Male Nurses Are Still in Short Supply

The term “male nurse” is not one that has received much appreciation or recognition; the term is often used in a derogatory way. Unfortunately, many men are looked down on for choosing a profession that is majority female. However, it is becoming clear that while there are now more men in nursing than there were even twenty years ago, they are still in short supply and their increased presence in the profession is much needed.

Nursing as a Feminine Profession

Gender norms are deeply ingrained into human societies, and it can be difficult to comprehend certain professions as encompassing of all genders. Especially when some professions are “traditionally” held by one gender. There can certain aspects of a job that make it more suitable for a woman or man that is creating those gender norms.

For hundreds of years, nursing has been seen as a women-only profession. While there is nothing about the job that requires nurses to be a female, it is associated with typically thought of as feminine traits. Gentleness, nurturing, caring, compassion, selflessness – all of these traits are associated with both women and nursing. Because men are thought to not exhibit these characteristics, nursing has been a nontraditional profession for them.

This, unfortunately, can lead to the assumption that male nurses are less manly or more feminine than their non-nurse counterparts. If they possess nurturing qualities, they are seen as less than other males. While the nurturing quality that nurses possess is essential to the profession, it is not indicative of how masculine or feminine a person is.

Male Nurses Now

The number of male nurses is growing. In 1970, the percentage of working male RNs was at 2.7% of all nurses. By 2022, that number has risen to 12%. While the number is still small as a whole, the growth is incredible and there are more men in nursing that ever before. There have been campaigns, coming from within the industry, to have a higher percentage of male nurses join the workforce in an attempt at diversification. In a 2010 report called The Future of Nursing: Leading Health, Advancing Change, the Institute of Medicine even insists that the nursing industry focus on recruiting more men. It has also been discovered that there is huge disparity between the numbers of men and women in nursing education, with fewer than 4% of faculty and deans being male.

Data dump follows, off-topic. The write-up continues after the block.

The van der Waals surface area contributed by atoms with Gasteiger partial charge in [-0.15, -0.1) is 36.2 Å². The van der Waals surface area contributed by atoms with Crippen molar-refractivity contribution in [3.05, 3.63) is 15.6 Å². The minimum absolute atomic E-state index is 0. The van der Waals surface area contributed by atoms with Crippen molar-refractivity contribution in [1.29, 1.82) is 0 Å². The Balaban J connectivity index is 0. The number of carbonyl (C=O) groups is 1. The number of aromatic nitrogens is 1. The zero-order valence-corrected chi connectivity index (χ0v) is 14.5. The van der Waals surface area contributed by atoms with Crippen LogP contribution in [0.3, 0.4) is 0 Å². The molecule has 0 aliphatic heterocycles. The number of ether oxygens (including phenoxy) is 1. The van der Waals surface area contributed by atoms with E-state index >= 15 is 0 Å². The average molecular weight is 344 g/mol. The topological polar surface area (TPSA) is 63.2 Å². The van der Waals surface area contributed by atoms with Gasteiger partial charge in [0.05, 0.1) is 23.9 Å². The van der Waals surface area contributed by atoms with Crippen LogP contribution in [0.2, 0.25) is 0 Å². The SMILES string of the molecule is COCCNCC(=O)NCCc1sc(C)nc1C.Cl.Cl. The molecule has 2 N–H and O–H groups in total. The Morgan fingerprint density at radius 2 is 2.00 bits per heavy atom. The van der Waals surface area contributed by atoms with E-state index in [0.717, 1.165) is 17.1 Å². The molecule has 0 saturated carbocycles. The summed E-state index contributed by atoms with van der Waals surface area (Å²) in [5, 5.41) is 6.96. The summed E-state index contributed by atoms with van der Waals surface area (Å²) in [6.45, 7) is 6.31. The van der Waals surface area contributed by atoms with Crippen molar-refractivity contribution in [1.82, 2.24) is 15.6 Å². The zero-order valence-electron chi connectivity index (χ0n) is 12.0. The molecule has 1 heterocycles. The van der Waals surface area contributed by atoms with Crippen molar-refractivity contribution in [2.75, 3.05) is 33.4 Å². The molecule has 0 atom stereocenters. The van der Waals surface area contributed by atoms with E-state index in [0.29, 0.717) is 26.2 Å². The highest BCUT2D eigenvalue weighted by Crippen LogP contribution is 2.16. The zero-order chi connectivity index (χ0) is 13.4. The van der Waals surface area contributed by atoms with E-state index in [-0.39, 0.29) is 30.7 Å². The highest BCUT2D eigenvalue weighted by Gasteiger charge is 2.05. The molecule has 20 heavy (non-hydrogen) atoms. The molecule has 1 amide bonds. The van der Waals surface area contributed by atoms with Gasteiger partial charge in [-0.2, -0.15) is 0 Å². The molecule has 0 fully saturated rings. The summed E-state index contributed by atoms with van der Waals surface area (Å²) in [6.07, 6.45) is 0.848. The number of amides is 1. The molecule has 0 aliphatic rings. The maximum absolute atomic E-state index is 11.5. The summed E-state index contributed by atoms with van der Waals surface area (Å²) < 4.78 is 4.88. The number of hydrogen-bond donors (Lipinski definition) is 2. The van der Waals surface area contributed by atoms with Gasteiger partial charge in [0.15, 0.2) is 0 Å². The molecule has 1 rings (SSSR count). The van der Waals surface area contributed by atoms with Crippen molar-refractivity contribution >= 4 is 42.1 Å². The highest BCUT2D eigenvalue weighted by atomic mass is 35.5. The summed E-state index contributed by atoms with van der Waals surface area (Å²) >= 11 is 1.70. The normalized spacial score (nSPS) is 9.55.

Currently, the number of male nurses is on the rise. This is mainly due to the recession that was experienced in 2008 in the United States. When the recession hit, many male-centric jobs like construction and factory work started suffering. There were not enough jobs for young people when they were of an age to enter the workforce. The health industry, however, was one of the few professions adding more jobs. This made going into nursing school a logical choice for many young men looking for an occupation.

However, what is seen now is that there is a disproportionately large share of men in the higher-paying nursing occupations. For example, 41% of nurse anesthetists are male compared to that overall average of just 12% for all nurses. These men are making upwards of four times what a licensed practical or vocational nurse would make. This is wonderful, but there is still a need for male practical nurses.

The Future of Male Nursing

While there are more men in nursing than ever before, it’s clear that there are still not enough. With nursing still, a predominantly female career, it is time to remove the barriers that are preventing men from joining the profession. The untrue idea that men cannot be as compassionate or empathetic as women is a stereotype that plays a big role in the lack of men in nursing. Another incorrect notion is that “real” men become doctors and do not “settle” for a simple nursing career. While it is true that most doctors are men, there is nothing that makes nursing a “less-than” career option. It should be treated as the admirable profession that it is.

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Dr. Jenna Liphart Rhoads is a registered nurse and a nurse educator. She earned a BSN from Saint Francis Medical Center College of Nursing and an MS in nursing education from Northern Illinois University. Jenna earned a PhD in education with a concentration in nursing education from Capella University where she researched the moderation effects of emotional intelligence on the relationship of stress and GPA in military veteran nursing students.